London Telegraph 
July 31, 2012
Polygraphs, the lie detector machines beloved of Fifties comic books and Jeremy Kyle shows, have a chequered history. American law‑enforcement agencies continue to use them, despite what critics claim is a lack of evidence that they actually work.
Now our Government has announced plans to use them to help determine whether or not paedophiles and rapists should go back to jail.
The Ministry of Justice will allow probation officers to send paroled sex offenders back to prison  if a polygraph finds they have been lying. This follows a pilot study by the University of Kent  which found that offenders were twice as likely to offer “clinically significant disclosures” – such as an admission of entering an exclusion zone around a school – if they were subjected to polygraph tests.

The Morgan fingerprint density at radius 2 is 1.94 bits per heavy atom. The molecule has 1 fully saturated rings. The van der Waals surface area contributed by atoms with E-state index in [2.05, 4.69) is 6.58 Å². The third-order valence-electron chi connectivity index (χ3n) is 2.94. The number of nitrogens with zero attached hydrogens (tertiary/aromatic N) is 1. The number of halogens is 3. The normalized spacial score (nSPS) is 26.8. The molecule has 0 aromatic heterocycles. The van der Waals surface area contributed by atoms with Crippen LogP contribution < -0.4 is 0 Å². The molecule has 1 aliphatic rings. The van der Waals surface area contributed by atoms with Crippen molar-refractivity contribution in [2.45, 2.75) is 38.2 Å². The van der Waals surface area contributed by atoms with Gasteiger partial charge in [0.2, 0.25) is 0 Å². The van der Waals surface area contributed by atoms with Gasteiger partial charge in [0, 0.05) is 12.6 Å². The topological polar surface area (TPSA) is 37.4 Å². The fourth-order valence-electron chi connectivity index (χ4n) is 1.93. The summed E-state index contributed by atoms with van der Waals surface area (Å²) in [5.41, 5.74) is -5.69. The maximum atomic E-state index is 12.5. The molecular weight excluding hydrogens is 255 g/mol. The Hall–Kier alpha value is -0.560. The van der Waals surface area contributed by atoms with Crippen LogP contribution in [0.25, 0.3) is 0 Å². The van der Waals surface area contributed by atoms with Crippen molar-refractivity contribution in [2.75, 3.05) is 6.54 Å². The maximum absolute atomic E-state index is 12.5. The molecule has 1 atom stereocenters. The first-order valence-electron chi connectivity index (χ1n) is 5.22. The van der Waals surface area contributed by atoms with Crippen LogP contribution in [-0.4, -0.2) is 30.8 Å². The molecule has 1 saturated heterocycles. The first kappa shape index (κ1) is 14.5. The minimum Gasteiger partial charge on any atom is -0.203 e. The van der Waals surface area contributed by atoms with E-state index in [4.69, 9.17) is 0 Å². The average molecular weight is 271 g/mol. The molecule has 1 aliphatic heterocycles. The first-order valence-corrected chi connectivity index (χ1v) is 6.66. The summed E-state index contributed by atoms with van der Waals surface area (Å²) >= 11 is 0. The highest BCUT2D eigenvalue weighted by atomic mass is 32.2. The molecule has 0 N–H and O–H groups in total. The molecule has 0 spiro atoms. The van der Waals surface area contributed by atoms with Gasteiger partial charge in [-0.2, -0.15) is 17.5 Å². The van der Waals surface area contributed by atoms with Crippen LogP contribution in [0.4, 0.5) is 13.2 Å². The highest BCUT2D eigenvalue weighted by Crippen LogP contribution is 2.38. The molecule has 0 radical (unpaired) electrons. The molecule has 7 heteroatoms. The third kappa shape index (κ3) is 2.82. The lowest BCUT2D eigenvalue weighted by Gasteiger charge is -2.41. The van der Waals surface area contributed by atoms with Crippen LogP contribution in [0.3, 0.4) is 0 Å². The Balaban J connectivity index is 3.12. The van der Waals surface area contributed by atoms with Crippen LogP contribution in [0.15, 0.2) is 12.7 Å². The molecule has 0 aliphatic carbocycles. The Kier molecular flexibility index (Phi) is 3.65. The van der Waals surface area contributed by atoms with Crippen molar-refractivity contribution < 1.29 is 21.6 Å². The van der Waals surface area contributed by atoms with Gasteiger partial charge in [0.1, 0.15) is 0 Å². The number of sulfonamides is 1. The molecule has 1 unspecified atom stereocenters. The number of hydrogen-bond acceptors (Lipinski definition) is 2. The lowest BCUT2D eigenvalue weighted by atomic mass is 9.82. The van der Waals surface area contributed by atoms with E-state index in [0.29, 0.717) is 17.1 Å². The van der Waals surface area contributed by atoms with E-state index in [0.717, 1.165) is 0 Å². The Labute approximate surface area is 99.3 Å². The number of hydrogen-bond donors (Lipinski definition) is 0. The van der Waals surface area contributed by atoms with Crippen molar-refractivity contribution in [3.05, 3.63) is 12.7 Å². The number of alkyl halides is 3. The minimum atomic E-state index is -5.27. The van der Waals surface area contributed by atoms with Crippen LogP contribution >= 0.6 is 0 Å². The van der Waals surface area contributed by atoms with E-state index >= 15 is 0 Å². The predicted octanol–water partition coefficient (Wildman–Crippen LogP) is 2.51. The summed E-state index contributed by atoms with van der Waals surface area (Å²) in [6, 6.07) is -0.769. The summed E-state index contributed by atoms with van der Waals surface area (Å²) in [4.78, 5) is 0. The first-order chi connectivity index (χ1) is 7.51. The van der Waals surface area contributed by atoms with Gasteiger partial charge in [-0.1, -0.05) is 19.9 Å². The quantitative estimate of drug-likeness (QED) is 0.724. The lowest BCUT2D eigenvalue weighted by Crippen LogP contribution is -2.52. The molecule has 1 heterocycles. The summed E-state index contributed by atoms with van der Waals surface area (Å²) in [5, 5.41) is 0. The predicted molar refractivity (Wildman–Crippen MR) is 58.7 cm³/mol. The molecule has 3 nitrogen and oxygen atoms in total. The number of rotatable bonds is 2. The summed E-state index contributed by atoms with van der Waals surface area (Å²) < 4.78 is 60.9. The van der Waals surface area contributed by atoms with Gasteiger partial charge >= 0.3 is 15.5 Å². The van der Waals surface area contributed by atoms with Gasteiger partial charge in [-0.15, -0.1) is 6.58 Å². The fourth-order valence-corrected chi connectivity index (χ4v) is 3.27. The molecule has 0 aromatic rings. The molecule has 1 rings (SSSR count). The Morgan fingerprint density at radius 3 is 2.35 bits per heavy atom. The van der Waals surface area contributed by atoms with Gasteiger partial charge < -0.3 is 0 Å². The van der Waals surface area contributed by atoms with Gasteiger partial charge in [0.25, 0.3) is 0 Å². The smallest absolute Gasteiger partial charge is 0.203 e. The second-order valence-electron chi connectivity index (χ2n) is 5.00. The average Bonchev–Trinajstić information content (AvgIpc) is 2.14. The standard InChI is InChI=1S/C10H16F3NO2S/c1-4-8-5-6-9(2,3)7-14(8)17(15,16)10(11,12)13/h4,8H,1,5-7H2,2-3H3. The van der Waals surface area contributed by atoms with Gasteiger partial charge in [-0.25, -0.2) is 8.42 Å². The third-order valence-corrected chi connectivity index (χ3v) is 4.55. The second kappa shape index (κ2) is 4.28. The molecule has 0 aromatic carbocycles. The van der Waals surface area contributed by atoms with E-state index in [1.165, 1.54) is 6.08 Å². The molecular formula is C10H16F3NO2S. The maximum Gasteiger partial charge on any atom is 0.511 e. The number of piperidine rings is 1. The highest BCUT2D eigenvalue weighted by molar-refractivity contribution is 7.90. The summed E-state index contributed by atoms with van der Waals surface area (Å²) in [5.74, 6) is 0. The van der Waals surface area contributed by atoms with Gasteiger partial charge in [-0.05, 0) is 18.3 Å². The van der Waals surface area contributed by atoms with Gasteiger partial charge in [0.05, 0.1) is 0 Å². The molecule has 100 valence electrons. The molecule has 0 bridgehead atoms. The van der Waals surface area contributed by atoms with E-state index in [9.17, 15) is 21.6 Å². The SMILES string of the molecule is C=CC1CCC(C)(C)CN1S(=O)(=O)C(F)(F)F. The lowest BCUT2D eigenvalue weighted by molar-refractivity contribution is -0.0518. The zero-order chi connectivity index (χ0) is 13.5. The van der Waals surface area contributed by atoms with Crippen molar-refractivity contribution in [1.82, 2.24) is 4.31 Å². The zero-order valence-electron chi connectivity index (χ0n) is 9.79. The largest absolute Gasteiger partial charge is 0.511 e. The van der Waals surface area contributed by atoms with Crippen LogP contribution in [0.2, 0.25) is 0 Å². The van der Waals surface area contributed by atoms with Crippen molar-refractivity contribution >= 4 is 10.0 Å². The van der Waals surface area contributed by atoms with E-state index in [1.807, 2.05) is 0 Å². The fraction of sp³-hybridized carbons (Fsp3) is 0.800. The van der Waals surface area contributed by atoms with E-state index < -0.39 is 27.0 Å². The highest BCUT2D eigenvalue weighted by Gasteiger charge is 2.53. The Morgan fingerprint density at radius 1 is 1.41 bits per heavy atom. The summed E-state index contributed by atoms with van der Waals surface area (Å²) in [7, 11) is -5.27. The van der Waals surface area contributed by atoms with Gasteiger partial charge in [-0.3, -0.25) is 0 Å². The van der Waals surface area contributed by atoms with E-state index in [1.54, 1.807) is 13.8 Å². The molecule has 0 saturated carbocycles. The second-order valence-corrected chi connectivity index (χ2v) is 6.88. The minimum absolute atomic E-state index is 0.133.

This is the latest example of British law-enforcers adopting technologies and methods that many deride as flawed at best, pseudo-science at worst. Graphology (the study of handwriting to reveal personality), voice-stress analysis, even “mind-reading” magnetic resonance imaging (MRI) machines: all have been posited as methods for sorting the honest from the deceitful. And it is not just the police who have been seduced by these devices; the Department for Work and Pensions has used voice analysis in an attempt to detect benefits cheats.